So the point is just that it's unfair to put games retailers to the extra expense/hassle for something that ultimately would make no difference because, as we all know, it's by-and-large the parents who give these kids the games.

Andrew Heywood
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And the difference is still that parents in general still think games == kids. Hence why:

1) There is an uproar over every violent game, because ZOMG THAY R TRYING TO SEL DIS 2 MY KIDZ!!!!11!! and

2) They buy whatever game their kid asks for because it's a game, and games are for kids.

Jake Romigh
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Actually, there is a big difference, from what I can tell from the wording of this writing. It seems that they would require ID for arbitrary definitions of their own instead of the now standard ESRB ratings, which act is the same way MPAA ratings do, where "M for Mature" would be "R" in the movie ratings.



I think if they carded those games according to the ESRB, I wouldn't have much of an issue with it.

Mark Harris
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The major reason this law can't get past the courts is because it is incredibly vague and ambiguous. The judges have essentially said that the definition the law uses to determine under which circumstances a fine can be issued could be and should be much more specific.



I don't think for a second the courts would overturn a law that specifically says that there is a fine for selling games rated Mature by the ESRB to a minor. At least, none of the dissenting arguments so far (that I've read) have mentioned putting an undue burden on the gaming and game retail industry in relation to other non-compliant media.

E Zachary Knight
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@ Mark,



There actually have been a couple of laws that have tried to use the ESRB ratings as the guidelines and they were thrown out just as quickly by courts. You cannot put in power a non government body. By using the ESRB ratings as the scale for what gets carded is putting the ESRB in a position of power.

Mark Harris
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@ Ephriam



I stand corrected. I've only read the summary judgements from this California law.



My second comment was about the rather uneducated state of the legislative, and at time the judicial, systems regarding gaming and its nature. I'm with you 100% that one cannot (constitutionally, morally, etc) put a non governmental body in power over the general public. Such is the reason there is no actual law preventing minors from attending R rated movies, which are rated by another private organization, the MPAA. My point is that there is a distinct difference between the way games and movies are treated by the California legislature. There is no support, nor any written legislation, to my knowledge, coming from the California legislature regarding movies; yet they are publicly supporting and pushing this anti-game legislation.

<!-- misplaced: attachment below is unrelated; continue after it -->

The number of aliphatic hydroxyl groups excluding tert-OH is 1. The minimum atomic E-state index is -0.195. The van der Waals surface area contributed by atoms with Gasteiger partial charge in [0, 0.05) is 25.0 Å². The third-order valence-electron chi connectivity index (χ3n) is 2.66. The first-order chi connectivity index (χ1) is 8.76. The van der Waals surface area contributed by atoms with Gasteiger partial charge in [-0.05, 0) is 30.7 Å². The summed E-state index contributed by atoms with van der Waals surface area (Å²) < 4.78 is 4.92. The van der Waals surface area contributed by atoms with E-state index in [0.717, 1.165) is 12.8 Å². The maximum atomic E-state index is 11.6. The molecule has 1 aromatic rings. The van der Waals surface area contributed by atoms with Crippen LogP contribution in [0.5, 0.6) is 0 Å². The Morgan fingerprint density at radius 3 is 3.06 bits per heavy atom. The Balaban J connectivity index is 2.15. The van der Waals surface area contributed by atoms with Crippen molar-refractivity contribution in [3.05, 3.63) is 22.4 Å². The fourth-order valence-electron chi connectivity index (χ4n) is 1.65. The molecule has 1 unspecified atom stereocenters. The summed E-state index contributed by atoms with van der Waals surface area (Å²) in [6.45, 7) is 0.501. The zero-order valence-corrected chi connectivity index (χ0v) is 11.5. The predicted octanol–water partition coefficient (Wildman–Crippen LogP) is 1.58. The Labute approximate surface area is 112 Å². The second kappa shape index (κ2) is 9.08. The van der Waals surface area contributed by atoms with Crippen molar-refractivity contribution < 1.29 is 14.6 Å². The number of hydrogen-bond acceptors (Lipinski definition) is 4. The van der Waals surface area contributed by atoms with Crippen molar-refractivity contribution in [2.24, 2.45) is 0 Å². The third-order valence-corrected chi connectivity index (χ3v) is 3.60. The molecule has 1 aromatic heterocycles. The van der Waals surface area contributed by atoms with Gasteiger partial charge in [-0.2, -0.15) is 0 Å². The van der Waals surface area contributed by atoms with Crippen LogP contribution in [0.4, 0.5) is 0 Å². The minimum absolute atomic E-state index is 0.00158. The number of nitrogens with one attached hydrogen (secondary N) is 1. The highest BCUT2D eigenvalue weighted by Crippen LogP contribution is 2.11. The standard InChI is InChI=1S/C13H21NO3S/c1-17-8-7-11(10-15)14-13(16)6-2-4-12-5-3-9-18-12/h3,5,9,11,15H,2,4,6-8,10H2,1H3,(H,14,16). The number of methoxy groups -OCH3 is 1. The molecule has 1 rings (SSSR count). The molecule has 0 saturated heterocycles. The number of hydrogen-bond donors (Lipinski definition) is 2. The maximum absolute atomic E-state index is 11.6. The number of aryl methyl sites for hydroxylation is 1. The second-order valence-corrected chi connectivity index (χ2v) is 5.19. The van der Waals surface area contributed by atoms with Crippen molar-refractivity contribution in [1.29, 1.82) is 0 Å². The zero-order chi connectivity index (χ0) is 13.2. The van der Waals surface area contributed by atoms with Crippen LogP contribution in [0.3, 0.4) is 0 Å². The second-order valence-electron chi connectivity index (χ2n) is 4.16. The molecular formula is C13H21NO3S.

While I'm hopeful that any California court would throw out similar laws based on the ESRB ratings or any other criteria, I'm afraid that this won't be the case. Using their opinion that the reason for the unconstitutionality of the law being the ambiguous and non-specific nature, not the special burden on a specific medium versus other media or the lack of a specific governmental system to identify which games are "harmful" to minors.



With the further erosion of adherence to the Constitution by both major parties I'm afraid that it is only a matter of time before the courts "overlook" certain unconsitutionalities in game-censoring laws in an effort to increase the ever-growing reach of the nanny-state.

E Zachary Knight
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@ Mark,



Let's hope that is not the case and never will be.



But my understanding of both rulings on the California Law is that while the intent is noble, they have no evidence that supports their claims.



If you want to see what is happening and how the boundaries of video game legislation are being tested, you should check out GamePolitics.com There is currently a bill in Utah that would hold retailers liable under false advertising guidelines if they have a policy of carding for M rated game sales and then fail to follow through with said policy.

Ryan Wiancko
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http://news.cnet.com/8301-13506_3-10171682-17.html?part=rss&subj=
news&tag=2547-1_3-0-20



There's an article to said Utah law.. I am not sure why they wouldn't simply take any legislation or regulations governing the Film industry and reword it to apply as is to the gaming industry. It seems like such a waste of time and tax payer dollars when the framework could be copied over and applied to the exact issues that affect both entertainment industries.



It would be interesting to see the parallels to how the film industry was treated in regards to censorship and ratings, and minors etc etc when it was growing up compared to the games industry